The long-term activation of the stress-response system — and the subsequent overexposure to cortisol and other stress hormones — can disrupt almost all your body’s processes. This puts you at increased risk of numerous health problems, including anxiety, depression, heart disease, digestive problems, sleep problems and weight gain. Methods to lower your stress levels include meditation, yoga, and lifestyle changes.



April 19, 2016

Probiotic BLIS M18 May Reduce the Risk of Dental Caries in Children

Filed under: Probiotics — Sarah @ 8:47 am
Sarah

Dental caries are the decay and crumbling of a tooth or bone, also known as cavities. A recent study suggests that taking tablets containing the probiotic BLIS M18 may lower dental caries-related risk factors by 30% in children at high risk for dental caries.

BLIS M18 is a specific strain of Streptococcus salivarius, which secretes powerful antimicrobial molecules called BLIS: Bacteriocin-Like-Inhibitory Substances. BLIS M18 works through multiple mechanisms to inhibit the growth of bacteria such as S. mutans, which is involved in the development of dental caries.

Participants in the study included 76 children between the ages of 6 and 17 who were at high-risk of developing dental caries. Over the course of 90 days, they were assigned either slowly dissolving oral tablets containing no fewer than 1 billion colony-forming units of BLIS M18 or no intervention.

At the conclusion of the study, the BLIS M18 group had a 30% reduction in the global Cariogram outcome, including a 50% reduction in the amount of dental plaque the children had. The group also had a 75% reduction in mutans strepococci, which is a bacterial species that has been linked to the development of caries.

Researchers from Velleja Research conducted the study. It was published on October 3, 2015, in Clinical, Cosmetic, and Investigational Dentistry.

Probiotics are most commonly known for improving digestion and gut health, but they have also been linked to other health benefits including weight loss, a stronger immune system, and a reduced risk of chronic disease. Previous studies have linked Streptococcus salivarius to protection against halitosis, dental caries and otitis media.



April 18, 2016

Elderberry Extract May Reduce Severity of Illness Following Air Travel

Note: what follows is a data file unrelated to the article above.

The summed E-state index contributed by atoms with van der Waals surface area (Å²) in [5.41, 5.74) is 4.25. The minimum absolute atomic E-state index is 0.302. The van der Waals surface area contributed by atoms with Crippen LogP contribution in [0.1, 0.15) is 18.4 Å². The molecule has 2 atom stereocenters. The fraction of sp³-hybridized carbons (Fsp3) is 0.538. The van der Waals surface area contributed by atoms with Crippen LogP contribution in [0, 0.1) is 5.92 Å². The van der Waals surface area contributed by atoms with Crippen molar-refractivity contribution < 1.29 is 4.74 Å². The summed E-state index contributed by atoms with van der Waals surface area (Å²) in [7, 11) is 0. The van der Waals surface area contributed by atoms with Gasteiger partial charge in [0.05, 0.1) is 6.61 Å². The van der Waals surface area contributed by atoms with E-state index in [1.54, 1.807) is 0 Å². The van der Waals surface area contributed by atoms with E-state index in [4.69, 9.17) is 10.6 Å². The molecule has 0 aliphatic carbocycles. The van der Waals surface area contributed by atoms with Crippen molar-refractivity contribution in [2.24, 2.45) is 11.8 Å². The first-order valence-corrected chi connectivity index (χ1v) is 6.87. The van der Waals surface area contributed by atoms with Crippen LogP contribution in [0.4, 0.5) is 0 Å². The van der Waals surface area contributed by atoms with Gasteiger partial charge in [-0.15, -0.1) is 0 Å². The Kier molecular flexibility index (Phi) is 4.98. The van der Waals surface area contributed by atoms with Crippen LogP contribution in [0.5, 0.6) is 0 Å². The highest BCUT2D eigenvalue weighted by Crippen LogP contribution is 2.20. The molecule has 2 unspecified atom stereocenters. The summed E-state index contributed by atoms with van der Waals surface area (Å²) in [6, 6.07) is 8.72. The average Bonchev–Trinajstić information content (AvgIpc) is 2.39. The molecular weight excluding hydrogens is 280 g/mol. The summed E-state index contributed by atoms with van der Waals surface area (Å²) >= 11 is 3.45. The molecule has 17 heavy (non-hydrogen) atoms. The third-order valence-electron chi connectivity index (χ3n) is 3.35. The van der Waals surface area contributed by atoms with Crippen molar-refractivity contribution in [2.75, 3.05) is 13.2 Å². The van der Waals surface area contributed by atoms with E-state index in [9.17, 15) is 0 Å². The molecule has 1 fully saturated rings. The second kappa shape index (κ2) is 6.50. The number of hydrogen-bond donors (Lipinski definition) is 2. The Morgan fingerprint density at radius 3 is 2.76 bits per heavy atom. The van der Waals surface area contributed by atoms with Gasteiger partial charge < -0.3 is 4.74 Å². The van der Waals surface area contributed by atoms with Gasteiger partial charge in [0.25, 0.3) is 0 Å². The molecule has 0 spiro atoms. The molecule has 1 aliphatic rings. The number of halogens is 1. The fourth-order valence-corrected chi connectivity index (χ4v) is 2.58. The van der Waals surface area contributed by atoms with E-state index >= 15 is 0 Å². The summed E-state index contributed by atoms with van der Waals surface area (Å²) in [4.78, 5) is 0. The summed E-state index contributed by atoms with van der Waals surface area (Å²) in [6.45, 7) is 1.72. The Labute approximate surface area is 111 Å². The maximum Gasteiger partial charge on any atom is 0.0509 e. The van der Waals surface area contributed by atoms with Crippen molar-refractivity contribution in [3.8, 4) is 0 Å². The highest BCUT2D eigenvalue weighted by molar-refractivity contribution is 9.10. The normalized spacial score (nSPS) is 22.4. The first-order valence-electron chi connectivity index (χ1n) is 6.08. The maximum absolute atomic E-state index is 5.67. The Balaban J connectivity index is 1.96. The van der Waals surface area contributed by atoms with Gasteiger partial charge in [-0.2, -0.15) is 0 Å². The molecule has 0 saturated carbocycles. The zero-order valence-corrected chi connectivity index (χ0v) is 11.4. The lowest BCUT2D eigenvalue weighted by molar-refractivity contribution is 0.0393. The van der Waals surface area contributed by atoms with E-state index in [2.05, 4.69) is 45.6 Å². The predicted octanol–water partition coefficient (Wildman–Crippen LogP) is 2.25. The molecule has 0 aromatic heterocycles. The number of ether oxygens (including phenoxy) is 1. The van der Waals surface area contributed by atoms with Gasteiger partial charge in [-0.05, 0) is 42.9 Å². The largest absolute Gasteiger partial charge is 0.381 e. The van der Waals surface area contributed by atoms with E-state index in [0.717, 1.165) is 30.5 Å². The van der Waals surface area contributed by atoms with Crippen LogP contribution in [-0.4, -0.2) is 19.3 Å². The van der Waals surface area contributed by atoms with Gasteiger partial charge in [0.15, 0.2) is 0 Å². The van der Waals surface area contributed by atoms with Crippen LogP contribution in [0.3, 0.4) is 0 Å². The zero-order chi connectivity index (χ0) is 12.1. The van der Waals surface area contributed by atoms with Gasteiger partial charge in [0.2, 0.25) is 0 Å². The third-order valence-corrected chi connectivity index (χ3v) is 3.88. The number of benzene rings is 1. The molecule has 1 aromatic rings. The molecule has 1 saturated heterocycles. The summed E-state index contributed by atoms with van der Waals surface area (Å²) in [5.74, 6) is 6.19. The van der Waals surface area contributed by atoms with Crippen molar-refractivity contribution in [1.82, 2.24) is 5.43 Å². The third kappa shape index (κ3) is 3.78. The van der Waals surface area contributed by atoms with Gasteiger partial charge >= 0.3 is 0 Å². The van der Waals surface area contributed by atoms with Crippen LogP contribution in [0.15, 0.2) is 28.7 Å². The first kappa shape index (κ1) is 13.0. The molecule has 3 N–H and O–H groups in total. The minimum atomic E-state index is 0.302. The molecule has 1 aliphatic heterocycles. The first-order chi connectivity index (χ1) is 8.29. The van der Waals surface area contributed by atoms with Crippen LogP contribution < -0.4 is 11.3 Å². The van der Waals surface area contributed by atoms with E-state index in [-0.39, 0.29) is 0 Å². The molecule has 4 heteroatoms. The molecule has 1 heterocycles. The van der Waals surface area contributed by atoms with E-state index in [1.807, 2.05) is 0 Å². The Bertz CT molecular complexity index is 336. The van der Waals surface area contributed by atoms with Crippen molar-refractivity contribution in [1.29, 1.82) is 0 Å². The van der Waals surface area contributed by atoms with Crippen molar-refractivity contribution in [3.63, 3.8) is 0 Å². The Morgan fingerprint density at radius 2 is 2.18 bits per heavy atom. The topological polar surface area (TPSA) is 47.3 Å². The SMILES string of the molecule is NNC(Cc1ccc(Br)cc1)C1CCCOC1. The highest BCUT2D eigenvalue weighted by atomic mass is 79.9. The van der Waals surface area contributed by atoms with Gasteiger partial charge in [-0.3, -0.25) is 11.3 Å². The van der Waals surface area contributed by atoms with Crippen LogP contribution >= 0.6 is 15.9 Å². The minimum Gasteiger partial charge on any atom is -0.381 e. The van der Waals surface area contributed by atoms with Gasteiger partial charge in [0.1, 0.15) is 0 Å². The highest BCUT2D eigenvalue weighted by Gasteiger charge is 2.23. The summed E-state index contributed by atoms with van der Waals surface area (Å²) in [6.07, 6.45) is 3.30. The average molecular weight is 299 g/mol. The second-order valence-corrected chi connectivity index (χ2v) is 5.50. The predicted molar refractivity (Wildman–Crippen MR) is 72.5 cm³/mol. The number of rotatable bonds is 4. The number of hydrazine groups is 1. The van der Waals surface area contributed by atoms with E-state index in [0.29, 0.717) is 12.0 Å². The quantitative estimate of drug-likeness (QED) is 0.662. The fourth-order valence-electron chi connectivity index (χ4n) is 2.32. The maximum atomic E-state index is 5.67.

Filed under: Lifestyle — Emma @ 8:44 am
Emma

The close proximity of passengers on airplanes increases the risk of illness transmission. A recent study suggests that taking an elderberry extract supplement before and after air travel may reduce the duration and symptoms of the common cold.

Participants in the study included 312 economy class passengers who were traveling from Australia to a location overseas. They were given either a placebo or 600 mg of elderberry supplement daily for 10 days before the flight until two days before the flight and then 900 mg per day from one day before the flight to four days after the flight.

At the conclusion of the study, the placebo group had more colds than the elderberry group, but the researchers noted that the difference was not statistically significant — there were 17 episodes in the placebo group and 12 in the elderberry group.

However, they did note a statistically significant difference between the two groups for duration and severity of cold symptoms. The placebo group had cold symptoms for a collective 117 days, while the elderberry group had symptoms for 57 days. Additionally, the average symptom score was 583 in the placebo group and 247 in the elderberry group.

Researchers from Griffith University in Australia led the study. It was published on March 24, 2016, in the journal Nutrients.

Elderberry should not be consumed unless cooked, and is best consumed as an extract. Previous studies suggest that it may help lower cholesterol, improve vision, and improve heart health.



April 15, 2016

Vitamin C May Protect Against Cataracts

Filed under: Vitamin C — Sarah @ 8:58 am
Sarah

Cataracts are a clouding of the lens in the eye that lead to a decrease in vision. A recent study suggests that vitamin C may help protect against the progression of cataracts.

Participants in the study included 324 pairs of female twins. Photographs were taken of all of the women’s eyes in order to show the opacity of the lens. Vitamin C intake was measured via a food frequency questionnaire. There was a mean follow-up of 9.4 years between the initial examination and follow-up examination.

After examining the data and taking lifestyle factors into account, the researchers found that those with the greatest dietary vitamin C intake had a 33% reduction in the risk of cataract progression compared to those with the lowest intake.

Researchers from Kings College in London led the study. It was published online ahead of print on March 23, 2016, in the journal Ophthalmology.

Vitamin C is an essential nutrient that has been linked to numerous other health benefits including heart health, brain health, eye health and improved mood. It can be found in high levels in citrus fruits and dark leafy greens such as cantaloupe, oranges, kiwis, and papaya, and in dark leafy greens such as broccoli and kale.